# The trouble with tribbles….

Or in this case linear gradients. If you want linear gradients to work well you really need to calculate the correct start and end points.

This is especially true if you dont want a gradient that simply runs from left to right or top to bottom (or their reverse directions)

While figuring out exactly what I needed to do I had several different suggestions from different people that I found dont work quite right.

If you simply compute the points using sin() and cos() of whatever angle you wont get the right answer. Depending on what radius you use you’ll either get clipping of the gradient inside the rectangle you want to fill or you’ll position the start & end points far enough outside that rectangle that if you have lots of gradient steps some wont show.

For example, if we set the start and end points so they are slightly angled across a square canvas with code like

``````Var linearBrush As New LinearGradientBrush
linearBrush.StartPoint = New Point(0, g.Height/2-20)
linearBrush.EndPoint = New Point(g.Width, g.Height/2+20)

g.Brush = linearBrush

g.FillRect(0, 0, g.Width, g.Height)
``````

we get a clipped gradient fill in the upper left corner

because the gradient “rectangle”, when rotated, doesnt overlap the entire rectangle we filled. But notice how the gradient starts at blue & ends at red very nicely. It shows all our steps quite completely.

When you start the gradient too far outside the rectangle you get some steps in the gradient not being as visible as they should be (this one IS much harder to see but notice how little blue there is)

I set the rotation to be 22.5 degree and then set the start & end points using sin & cos using a radius that is the hypotenuse of the right trangle formed from the rectangle center point to the lower right corner (any corner would do since this is a square – it get worse if you use a non-square rectangle) The red circle around the filled rectangle outlines where the start and end points might be place for any rotation. Note how far outside the rectangle they are and the more color steps there are the more get clipped out. The code is as follows

``````Const pi As Double = 3.1415926535897932384626433
Const degreesToRadians As Double = pi / 180
Const degrees As Double = 22.5

Var hypot As Double = sqrt( (g.width - g.width/2)^2 + (g.height - g.height/2)^2)

Dim startx As Double = cos(degrees * degreesToRadians) * hypot
Dim starty As Double = sin(degrees * degreesToRadians) * hypot

linearBrush.StartPoint = New Point(g.width/2+startX, g.height/2+startY)
linearBrush.EndPoint = New Point(g.Width/2-startx, g.Height/2-startY)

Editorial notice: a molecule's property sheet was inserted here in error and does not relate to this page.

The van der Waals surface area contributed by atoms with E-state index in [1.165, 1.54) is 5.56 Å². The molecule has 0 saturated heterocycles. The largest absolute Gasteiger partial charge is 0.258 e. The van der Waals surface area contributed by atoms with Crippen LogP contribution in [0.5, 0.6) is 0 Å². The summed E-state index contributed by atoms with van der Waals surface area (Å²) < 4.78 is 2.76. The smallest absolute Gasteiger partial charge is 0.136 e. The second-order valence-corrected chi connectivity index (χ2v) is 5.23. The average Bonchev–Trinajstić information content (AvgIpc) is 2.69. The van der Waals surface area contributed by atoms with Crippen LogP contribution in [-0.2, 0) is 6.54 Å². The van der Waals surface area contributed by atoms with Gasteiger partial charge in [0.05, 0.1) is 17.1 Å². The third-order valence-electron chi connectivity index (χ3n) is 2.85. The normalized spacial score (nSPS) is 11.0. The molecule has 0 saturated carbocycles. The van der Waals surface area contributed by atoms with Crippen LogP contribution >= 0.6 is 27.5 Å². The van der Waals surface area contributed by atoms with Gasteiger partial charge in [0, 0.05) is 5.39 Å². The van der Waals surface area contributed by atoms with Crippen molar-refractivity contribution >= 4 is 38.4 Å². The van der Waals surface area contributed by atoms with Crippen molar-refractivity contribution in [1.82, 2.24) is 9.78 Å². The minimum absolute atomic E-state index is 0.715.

g.Brush = linearBrush

g.FillRect(0, 0, g.Width, g.Height)
``````

You can see that in the two images about. Nove how much red & blue the first has compared to the second,. Yet the gradient is set up identically between them to trabsition between the same number of colors using the same number of steps.

The problem is that circle is much too large. Of course we could use a much smaller circle but if we set it so its inside the rectangle then we get the clipping problem back.

So whats the “right answer” ? So far it seems to me that the correct answer is to find a minimal bounding rectangle that is rotated however we want. And to make sure our gradient starts on the edges of that bounding box.

OK so what the kec does that mean ? 😛

Well – in action it looks like this

The white square is the rectangle we’re going to fill with the linear gradient. The light purple circle is the same circile that encloses the rectangle computed much like the one just above here. And the light blue line is where our gradient will run either left to right or right to left (we can invert those two trivially)

Where the gradient runs exactly left to right or top to bottom we can put the start & end points right on the white square. But as we start to rotate the gradient you’ll see some yellow and red lines show. Where the blue line crosses the yellow line is where we need to put the start & points of the gradient. And note those points are NOT on that circle drawn outside the rectangle. But those red & tyellow lines for the minimum enclosing rectangle that, if the gradient starts on its edges, then the entire rectangle in the white square will be filled. The result is this

I expect this mechanism can be extended to apply to any shape using a convex hull approach.

I’ll see about whether I can release this code or not.

Either way you have an explanation of how to compute the right start and end points for linear gradients and apply then to rectangular areas. And you’ll know why things might get clipped off or not fill quite right if you do something else.

Now I’m sure some of you will get to the end of this and go “Well Duh Norm”

Take this post purely as evidence my trig sucks 😛
I freely admit that. It does suck.

Enjoy !

## 4 Replies to “The trouble with tribbles….”

1. Anonymus says:

Norman, a great blog post. Thanks for sharing your insights with us. I don’t want to know how many hours you sat on this seemingly small problem.

One more small note about the implementation of the gradient, the code for the GradientStops can be shortened a bit:

1. Norman Palardy says:

Unfortunately because linear gradient seemed so seductively easy to use I spent way more time that I probably should have to get the behaviour as perfect as I possibly could (and if my trig was better it might not have taken so long)
But now it looks so very right its hard not to see the other issues when its not done this way 🙂

2. Markus Winter says:

Shouldn’t Const pi As Double = 3.14159 be more than enough?

1. Norman Palardy says:

Probably
I just copied the value from Wikipedia
Alternatively I could have copied from Calculator which gives 3.141592653589793